ANALYSIS – President Joe Biden’s mouth strikes again, this time claiming the U.S. would get involved militarily to defend Taiwan against a Communist Chinese invasion. This initially appeared to shatter the long-standing U.S. policy of ‘strategic ambiguity’ which does not clearly lay out what a U.S. response to Chinese aggression against Taiwan would entail.
Despite adhering to the so-called ‘One China Policy’ which accepts Communist China as the only China, the U.S. has armed Taiwan for years through the Taiwan Relations Act of 1979.
The Act however, does not guarantee the U.S. will intervene militarily on Taiwan’s behalf, though some argue it should.
This latest Biden gaffe comes after numerous other reckless gaffes Biden made regarding Russia and Ukraine, one which appeared to promote regime change in Russia and Vladimir Putin’s overthrow.
Biden made this one at a news conference in Tokyo alongside Japanese Prime Minister Fumio Kushida responding to a reporter asking, “Are you willing to get involved militarily to defend Taiwan if it comes to that?
“Yes,” Biden replied. “That’s the commitment we made.”
NBC reported that shortly after the press conference, a White House spokesperson walked back Biden’s remarks about Taiwan, a recurring pattern for Biden.
However, some argue that Biden’s gaffe should be the U.S. policy.
According to American Military News (AMN) Sen. Tom Cotton (R-AR) criticized the conflicting statements about Taiwan coming from the Biden administration.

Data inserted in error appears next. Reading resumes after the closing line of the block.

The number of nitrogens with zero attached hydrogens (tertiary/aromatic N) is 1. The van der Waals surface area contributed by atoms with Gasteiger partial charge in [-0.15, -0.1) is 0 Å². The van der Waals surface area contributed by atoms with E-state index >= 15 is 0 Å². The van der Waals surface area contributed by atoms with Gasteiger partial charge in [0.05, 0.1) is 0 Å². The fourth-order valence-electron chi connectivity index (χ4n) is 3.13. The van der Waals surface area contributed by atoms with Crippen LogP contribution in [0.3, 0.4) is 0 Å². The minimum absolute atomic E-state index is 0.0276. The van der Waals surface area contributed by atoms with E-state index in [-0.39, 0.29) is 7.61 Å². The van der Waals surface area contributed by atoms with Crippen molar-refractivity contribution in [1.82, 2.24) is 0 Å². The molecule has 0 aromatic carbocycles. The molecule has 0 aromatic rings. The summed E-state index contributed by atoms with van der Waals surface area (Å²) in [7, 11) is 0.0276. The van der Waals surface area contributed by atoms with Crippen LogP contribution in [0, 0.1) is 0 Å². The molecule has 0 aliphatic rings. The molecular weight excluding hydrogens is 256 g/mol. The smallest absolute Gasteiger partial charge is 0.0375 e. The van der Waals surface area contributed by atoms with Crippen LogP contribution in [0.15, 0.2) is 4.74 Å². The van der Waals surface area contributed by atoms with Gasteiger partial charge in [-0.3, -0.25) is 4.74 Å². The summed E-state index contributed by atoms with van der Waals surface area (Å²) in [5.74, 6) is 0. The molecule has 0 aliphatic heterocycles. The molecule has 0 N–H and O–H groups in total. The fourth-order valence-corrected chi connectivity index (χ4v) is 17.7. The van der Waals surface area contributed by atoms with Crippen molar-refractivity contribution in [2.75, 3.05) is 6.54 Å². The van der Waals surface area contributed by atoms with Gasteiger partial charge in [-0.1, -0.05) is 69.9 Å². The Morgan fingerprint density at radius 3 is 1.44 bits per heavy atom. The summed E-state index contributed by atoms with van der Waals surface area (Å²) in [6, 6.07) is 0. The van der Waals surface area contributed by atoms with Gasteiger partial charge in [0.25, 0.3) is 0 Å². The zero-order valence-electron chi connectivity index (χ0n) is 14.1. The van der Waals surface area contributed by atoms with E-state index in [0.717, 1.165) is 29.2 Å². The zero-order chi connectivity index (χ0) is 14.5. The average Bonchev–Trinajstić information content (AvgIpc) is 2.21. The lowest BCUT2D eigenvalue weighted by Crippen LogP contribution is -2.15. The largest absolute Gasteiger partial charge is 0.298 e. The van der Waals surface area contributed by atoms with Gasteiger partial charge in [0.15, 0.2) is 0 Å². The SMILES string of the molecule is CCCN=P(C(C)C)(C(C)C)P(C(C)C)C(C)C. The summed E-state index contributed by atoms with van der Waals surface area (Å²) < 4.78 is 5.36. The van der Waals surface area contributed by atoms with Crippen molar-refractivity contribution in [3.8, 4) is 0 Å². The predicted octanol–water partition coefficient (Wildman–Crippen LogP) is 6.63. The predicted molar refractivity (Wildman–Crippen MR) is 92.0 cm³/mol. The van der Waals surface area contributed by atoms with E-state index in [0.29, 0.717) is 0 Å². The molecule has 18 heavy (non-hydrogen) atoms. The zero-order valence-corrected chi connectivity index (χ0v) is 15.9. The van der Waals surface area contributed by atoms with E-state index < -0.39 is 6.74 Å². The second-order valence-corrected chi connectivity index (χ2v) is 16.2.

“I’ve long said that we should change our Taiwan policy from ‘strategic ambiguity’ to ‘strategic clarity’: the United States will come to the defense of Taiwan in the event of a Chinese attack,” Cotton said in an emailed statement. “As usual, strategic clarity and military strength is the best way to deter China. Given President Biden’s apparent policy shift in off-the-cuff remarks at a press conference in Japan, followed by anonymous White House aides trying to ‘walk back’ his statement, it’s now essential that President Biden restate our new policy of strategic clarity in clear, deliberate remarks from a prepared text. Otherwise, the continued ambiguity and uncertainty will likely provoke the Chinese communists without deterring them—the worst of both worlds.”
I have previously argued the same thing. The best way to deter Chinese aggression against Taiwan is to make it clear that the U.S. is fully committed to Taiwan’s defense. But not the U.S. alone, in conjunction with its allies in the region, and Europe as well. Maybe it’s time to turn this Biden gaffe into policy.
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